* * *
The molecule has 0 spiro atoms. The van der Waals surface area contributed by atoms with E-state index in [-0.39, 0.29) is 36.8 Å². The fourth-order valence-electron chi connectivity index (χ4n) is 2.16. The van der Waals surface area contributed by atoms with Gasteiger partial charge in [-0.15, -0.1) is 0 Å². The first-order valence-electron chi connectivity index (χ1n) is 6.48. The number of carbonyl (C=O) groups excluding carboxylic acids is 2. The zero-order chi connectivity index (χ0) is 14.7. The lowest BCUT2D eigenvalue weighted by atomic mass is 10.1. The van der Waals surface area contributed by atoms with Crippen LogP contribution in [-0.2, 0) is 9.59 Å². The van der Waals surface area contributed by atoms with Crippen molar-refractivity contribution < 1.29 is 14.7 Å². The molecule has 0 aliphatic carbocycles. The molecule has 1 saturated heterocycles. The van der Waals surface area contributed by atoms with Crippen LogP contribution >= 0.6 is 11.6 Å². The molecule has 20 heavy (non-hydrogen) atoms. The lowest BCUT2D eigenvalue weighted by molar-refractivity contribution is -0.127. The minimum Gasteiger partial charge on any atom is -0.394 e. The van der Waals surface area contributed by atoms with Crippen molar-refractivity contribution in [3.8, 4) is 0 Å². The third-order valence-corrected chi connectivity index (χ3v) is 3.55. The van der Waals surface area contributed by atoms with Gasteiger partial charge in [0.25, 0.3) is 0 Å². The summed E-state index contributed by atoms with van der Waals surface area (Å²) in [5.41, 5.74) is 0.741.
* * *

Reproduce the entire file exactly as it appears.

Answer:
The molecule has 0 spiro atoms. The van der Waals surface area contributed by atoms with E-state index in [-0.39, 0.29) is 36.8 Å². The fourth-order valence-electron chi connectivity index (χ4n) is 2.16. The van der Waals surface area contributed by atoms with Gasteiger partial charge in [-0.15, -0.1) is 0 Å². The first-order valence-electron chi connectivity index (χ1n) is 6.48. The number of carbonyl (C=O) groups excluding carboxylic acids is 2. The zero-order chi connectivity index (χ0) is 14.7. The lowest BCUT2D eigenvalue weighted by atomic mass is 10.1. The van der Waals surface area contributed by atoms with Crippen LogP contribution in [-0.2, 0) is 9.59 Å². The van der Waals surface area contributed by atoms with Crippen molar-refractivity contribution < 1.29 is 14.7 Å². The molecule has 0 aliphatic carbocycles. The molecule has 1 saturated heterocycles. The van der Waals surface area contributed by atoms with Crippen LogP contribution >= 0.6 is 11.6 Å². The molecule has 20 heavy (non-hydrogen) atoms. The lowest BCUT2D eigenvalue weighted by molar-refractivity contribution is -0.127. The minimum Gasteiger partial charge on any atom is -0.394 e. The van der Waals surface area contributed by atoms with Crippen molar-refractivity contribution in [3.8, 4) is 0 Å². The third-order valence-corrected chi connectivity index (χ3v) is 3.55. The van der Waals surface area contributed by atoms with Gasteiger partial charge in [0.25, 0.3) is 0 Å². The summed E-state index contributed by atoms with van der Waals surface area (Å²) in [5.41, 5.74) is 0.741.